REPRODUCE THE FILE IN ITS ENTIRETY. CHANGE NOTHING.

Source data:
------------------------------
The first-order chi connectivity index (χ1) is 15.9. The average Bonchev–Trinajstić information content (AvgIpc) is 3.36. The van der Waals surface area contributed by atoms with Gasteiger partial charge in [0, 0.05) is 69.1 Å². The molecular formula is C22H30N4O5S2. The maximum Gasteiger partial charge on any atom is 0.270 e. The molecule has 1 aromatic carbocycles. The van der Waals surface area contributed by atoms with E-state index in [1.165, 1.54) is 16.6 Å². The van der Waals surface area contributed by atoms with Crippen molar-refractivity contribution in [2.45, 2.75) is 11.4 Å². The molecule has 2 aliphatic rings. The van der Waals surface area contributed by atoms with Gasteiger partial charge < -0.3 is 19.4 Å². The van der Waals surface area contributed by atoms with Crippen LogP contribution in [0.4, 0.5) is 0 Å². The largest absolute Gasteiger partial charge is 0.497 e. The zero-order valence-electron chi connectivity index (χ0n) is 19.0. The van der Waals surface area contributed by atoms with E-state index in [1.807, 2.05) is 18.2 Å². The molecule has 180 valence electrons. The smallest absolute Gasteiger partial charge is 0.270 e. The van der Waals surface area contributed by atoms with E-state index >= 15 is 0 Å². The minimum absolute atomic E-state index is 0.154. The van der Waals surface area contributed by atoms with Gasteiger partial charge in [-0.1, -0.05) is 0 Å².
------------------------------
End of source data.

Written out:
The first-order chi connectivity index (χ1) is 15.9. The average Bonchev–Trinajstić information content (AvgIpc) is 3.36. The van der Waals surface area contributed by atoms with Gasteiger partial charge in [0, 0.05) is 69.1 Å². The molecular formula is C22H30N4O5S2. The maximum Gasteiger partial charge on any atom is 0.270 e. The molecule has 1 aromatic carbocycles. The van der Waals surface area contributed by atoms with E-state index in [1.165, 1.54) is 16.6 Å². The van der Waals surface area contributed by atoms with Crippen molar-refractivity contribution in [2.45, 2.75) is 11.4 Å². The molecule has 2 aliphatic rings. The van der Waals surface area contributed by atoms with Gasteiger partial charge < -0.3 is 19.4 Å². The van der Waals surface area contributed by atoms with Crippen LogP contribution in [0.4, 0.5) is 0 Å². The largest absolute Gasteiger partial charge is 0.497 e. The zero-order valence-electron chi connectivity index (χ0n) is 19.0. The van der Waals surface area contributed by atoms with E-state index in [1.807, 2.05) is 18.2 Å². The molecule has 180 valence electrons. The smallest absolute Gasteiger partial charge is 0.270 e. The van der Waals surface area contributed by atoms with E-state index >= 15 is 0 Å². The minimum absolute atomic E-state index is 0.154. The van der Waals surface area contributed by atoms with Gasteiger partial charge in [-0.1, -0.05) is 0 Å².